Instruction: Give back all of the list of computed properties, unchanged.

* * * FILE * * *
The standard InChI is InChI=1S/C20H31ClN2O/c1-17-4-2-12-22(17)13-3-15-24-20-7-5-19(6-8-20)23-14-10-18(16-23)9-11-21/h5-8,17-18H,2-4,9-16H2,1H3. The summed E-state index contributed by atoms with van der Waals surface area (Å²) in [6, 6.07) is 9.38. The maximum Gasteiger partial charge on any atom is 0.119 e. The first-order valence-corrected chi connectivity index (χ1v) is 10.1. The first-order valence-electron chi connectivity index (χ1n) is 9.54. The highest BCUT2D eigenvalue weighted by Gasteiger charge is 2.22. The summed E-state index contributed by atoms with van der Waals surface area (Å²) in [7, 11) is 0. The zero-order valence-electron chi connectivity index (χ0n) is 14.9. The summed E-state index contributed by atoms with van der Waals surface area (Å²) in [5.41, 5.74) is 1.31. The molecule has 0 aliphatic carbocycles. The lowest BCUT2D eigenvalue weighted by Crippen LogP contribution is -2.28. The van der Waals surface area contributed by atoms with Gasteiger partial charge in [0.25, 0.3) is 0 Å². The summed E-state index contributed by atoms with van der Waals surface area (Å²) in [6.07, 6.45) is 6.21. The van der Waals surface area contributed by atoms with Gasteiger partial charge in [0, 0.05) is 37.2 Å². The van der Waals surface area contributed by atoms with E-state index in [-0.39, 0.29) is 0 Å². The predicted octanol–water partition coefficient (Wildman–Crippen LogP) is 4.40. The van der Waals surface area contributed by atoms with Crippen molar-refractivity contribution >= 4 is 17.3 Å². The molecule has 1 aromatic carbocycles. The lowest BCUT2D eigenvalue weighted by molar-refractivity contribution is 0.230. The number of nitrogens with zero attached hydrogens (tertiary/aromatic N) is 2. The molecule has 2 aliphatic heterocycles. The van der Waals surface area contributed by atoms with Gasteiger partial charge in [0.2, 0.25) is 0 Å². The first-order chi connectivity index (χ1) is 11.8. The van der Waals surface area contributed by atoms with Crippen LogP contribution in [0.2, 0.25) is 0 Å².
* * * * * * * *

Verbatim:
The standard InChI is InChI=1S/C20H31ClN2O/c1-17-4-2-12-22(17)13-3-15-24-20-7-5-19(6-8-20)23-14-10-18(16-23)9-11-21/h5-8,17-18H,2-4,9-16H2,1H3. The summed E-state index contributed by atoms with van der Waals surface area (Å²) in [6, 6.07) is 9.38. The maximum Gasteiger partial charge on any atom is 0.119 e. The first-order valence-corrected chi connectivity index (χ1v) is 10.1. The first-order valence-electron chi connectivity index (χ1n) is 9.54. The highest BCUT2D eigenvalue weighted by Gasteiger charge is 2.22. The summed E-state index contributed by atoms with van der Waals surface area (Å²) in [7, 11) is 0. The zero-order valence-electron chi connectivity index (χ0n) is 14.9. The summed E-state index contributed by atoms with van der Waals surface area (Å²) in [5.41, 5.74) is 1.31. The molecule has 0 aliphatic carbocycles. The lowest BCUT2D eigenvalue weighted by Crippen LogP contribution is -2.28. The van der Waals surface area contributed by atoms with Gasteiger partial charge in [0.25, 0.3) is 0 Å². The summed E-state index contributed by atoms with van der Waals surface area (Å²) in [6.07, 6.45) is 6.21. The van der Waals surface area contributed by atoms with Gasteiger partial charge in [0, 0.05) is 37.2 Å². The van der Waals surface area contributed by atoms with E-state index in [-0.39, 0.29) is 0 Å². The predicted octanol–water partition coefficient (Wildman–Crippen LogP) is 4.40. The van der Waals surface area contributed by atoms with Crippen molar-refractivity contribution >= 4 is 17.3 Å². The molecule has 1 aromatic carbocycles. The lowest BCUT2D eigenvalue weighted by molar-refractivity contribution is 0.230. The number of nitrogens with zero attached hydrogens (tertiary/aromatic N) is 2. The molecule has 2 aliphatic heterocycles. The van der Waals surface area contributed by atoms with Gasteiger partial charge in [0.2, 0.25) is 0 Å². The first-order chi connectivity index (χ1) is 11.8. The van der Waals surface area contributed by atoms with Crippen LogP contribution in [0.2, 0.25) is 0 Å².